Ranches Help Preserve Grasslands
September 12, 2002
For decades environmentalists have suspected ranching of chewing up ecosystems in the western states. They have tried to limit grazing on public lands, where cattle and sheep ranchers lease pastures from the government. But some scientists and conservationists are now saying that cattle ranches may be the last best hope for preserving habitat for many native species. The ranches could also be the best way to preserve grasslands and the periodic fires that keep brush and cactuses from taking over.
In recent studies published in peer-reviewed journals like BioScience, Conservation Biology, and Environmental Science and Policy, scientists have concluded that large, intact working cattle ranches are crucial puzzle pieces holding together an increasingly fragmented landscape.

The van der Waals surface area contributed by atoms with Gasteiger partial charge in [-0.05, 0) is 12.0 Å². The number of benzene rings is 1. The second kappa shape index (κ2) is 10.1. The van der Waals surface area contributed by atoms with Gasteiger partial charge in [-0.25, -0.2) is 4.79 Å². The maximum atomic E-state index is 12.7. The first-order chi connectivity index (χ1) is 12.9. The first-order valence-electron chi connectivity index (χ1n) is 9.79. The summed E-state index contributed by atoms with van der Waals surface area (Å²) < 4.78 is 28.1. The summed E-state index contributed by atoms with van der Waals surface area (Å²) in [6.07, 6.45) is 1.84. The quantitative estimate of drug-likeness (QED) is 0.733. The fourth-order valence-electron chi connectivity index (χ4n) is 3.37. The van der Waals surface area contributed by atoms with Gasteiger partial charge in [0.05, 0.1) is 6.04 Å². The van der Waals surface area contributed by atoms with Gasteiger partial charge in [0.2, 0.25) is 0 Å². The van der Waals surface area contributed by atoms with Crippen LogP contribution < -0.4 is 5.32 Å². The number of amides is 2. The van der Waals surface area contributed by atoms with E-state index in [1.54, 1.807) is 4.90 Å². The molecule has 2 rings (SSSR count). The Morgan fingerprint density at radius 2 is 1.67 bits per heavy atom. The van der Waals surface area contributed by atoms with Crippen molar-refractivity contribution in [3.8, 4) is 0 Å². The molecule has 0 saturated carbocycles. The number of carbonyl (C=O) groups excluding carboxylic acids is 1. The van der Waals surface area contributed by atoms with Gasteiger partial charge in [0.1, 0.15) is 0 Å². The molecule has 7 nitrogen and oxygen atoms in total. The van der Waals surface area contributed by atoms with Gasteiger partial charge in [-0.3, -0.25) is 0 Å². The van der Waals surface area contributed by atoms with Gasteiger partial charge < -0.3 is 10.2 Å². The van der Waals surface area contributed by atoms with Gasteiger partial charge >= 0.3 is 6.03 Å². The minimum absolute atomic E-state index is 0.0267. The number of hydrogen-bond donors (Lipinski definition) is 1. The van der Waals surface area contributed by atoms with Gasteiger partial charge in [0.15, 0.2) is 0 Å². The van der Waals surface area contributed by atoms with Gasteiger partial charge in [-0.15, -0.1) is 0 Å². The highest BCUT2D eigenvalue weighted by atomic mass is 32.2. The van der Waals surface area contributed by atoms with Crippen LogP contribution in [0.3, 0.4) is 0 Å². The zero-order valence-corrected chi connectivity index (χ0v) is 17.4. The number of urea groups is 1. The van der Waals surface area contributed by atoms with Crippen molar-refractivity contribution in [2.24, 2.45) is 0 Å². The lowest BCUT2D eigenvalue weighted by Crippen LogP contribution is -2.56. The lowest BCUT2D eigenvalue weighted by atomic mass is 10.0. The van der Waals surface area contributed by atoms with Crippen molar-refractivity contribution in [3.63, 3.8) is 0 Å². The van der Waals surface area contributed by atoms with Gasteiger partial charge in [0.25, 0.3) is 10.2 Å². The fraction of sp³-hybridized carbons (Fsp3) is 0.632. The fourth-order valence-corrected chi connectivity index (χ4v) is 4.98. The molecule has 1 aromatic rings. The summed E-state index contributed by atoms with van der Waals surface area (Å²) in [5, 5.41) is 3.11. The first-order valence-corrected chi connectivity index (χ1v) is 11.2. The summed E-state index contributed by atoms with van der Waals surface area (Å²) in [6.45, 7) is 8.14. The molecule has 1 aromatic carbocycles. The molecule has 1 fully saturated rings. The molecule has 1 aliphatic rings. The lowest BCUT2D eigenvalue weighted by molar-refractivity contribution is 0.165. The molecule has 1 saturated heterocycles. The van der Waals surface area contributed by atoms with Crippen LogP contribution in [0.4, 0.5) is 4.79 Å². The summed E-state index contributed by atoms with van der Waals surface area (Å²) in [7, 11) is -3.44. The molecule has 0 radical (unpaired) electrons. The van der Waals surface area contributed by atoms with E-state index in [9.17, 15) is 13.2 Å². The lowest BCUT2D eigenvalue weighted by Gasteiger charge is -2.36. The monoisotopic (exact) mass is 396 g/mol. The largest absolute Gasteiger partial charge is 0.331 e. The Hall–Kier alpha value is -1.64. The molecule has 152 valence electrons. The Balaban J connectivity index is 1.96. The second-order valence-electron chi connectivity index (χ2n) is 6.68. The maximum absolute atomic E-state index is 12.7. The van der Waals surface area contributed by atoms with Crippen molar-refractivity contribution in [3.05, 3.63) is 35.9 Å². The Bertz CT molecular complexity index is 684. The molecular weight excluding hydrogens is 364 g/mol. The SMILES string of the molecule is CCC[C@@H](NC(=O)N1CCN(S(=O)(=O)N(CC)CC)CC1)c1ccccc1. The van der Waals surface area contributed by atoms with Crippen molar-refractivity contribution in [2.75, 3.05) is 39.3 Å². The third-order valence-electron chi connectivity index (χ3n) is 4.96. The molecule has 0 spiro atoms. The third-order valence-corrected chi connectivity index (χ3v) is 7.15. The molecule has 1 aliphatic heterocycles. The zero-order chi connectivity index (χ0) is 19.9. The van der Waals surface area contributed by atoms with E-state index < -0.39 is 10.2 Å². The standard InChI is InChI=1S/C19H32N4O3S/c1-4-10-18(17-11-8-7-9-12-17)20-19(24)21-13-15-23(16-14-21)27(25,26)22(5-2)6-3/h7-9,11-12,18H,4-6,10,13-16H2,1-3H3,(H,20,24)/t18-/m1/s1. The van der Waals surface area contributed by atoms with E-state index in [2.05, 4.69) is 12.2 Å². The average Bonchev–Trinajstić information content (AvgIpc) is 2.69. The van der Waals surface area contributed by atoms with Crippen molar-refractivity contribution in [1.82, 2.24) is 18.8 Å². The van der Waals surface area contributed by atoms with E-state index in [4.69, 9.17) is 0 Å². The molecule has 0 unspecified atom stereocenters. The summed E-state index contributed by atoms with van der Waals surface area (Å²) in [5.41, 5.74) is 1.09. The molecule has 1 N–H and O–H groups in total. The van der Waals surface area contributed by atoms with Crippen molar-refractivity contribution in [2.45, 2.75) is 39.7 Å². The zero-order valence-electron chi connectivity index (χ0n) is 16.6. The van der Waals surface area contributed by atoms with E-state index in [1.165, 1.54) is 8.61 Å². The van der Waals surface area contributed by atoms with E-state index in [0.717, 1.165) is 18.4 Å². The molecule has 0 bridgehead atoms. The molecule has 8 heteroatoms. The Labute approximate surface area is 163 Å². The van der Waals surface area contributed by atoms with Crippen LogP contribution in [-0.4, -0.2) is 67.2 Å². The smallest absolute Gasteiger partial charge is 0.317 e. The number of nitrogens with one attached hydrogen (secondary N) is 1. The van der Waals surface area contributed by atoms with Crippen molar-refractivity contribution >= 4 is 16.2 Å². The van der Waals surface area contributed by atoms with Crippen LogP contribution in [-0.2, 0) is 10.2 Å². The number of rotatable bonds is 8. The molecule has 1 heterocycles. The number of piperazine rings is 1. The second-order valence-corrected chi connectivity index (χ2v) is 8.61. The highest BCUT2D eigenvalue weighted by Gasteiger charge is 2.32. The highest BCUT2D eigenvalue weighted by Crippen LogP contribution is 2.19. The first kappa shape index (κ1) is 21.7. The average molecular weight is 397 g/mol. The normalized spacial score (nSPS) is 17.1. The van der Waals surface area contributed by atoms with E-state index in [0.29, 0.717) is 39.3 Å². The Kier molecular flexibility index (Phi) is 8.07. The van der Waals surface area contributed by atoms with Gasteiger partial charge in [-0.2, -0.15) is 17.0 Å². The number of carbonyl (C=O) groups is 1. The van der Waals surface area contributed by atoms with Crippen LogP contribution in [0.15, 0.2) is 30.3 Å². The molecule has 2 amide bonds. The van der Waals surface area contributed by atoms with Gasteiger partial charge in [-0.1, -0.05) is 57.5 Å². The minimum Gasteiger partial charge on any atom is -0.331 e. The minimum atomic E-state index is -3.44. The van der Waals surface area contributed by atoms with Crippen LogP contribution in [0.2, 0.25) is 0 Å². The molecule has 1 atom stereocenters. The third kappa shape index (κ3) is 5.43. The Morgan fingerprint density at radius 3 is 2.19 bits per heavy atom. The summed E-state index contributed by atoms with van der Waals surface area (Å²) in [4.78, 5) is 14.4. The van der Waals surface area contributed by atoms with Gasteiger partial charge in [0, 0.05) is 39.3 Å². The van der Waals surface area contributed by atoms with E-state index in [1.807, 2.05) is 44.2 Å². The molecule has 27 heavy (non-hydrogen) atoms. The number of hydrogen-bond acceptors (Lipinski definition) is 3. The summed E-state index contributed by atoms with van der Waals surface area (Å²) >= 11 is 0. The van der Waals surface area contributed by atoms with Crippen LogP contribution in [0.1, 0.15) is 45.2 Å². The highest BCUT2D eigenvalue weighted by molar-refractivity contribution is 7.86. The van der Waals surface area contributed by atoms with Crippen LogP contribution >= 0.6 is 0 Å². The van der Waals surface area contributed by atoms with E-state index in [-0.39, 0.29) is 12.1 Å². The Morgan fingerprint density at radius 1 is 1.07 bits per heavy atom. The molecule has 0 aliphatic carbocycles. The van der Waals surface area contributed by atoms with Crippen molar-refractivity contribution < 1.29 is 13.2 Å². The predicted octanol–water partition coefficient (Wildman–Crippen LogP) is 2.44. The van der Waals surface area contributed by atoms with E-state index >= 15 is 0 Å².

Richard L. Knight, a professor of wildlife biology at Colorado State University, recently did just that, comparing 93 sites on ranches, in wildlife refuges and in subdivided ranches with about one house per 40 acres.
- He found that the ranches had at least as many species of birds, carnivores and plants as similar areas that are protected as wildlife refuges.
- Ranches also had fewer invasive weeds.
When ranches are subdivided into "ranchettes" of 40 acres or less, invasive species move in along with people and their pets, and fewer native species can live on the land.
And it becomes much harder, if not impossible, to let fires burn across the land periodically, a process that is now thought to be essential in many ecosystems. Private ranch lands are often the most productive lands in the West, too. Ranches are usually located at lower elevations and have richer soils and more water than surrounding public lands.
Source: Jon Christensen, "Environmentalists Hail the Ranchers: Howdy, Pardners!" New York Times, September 10, 2002.
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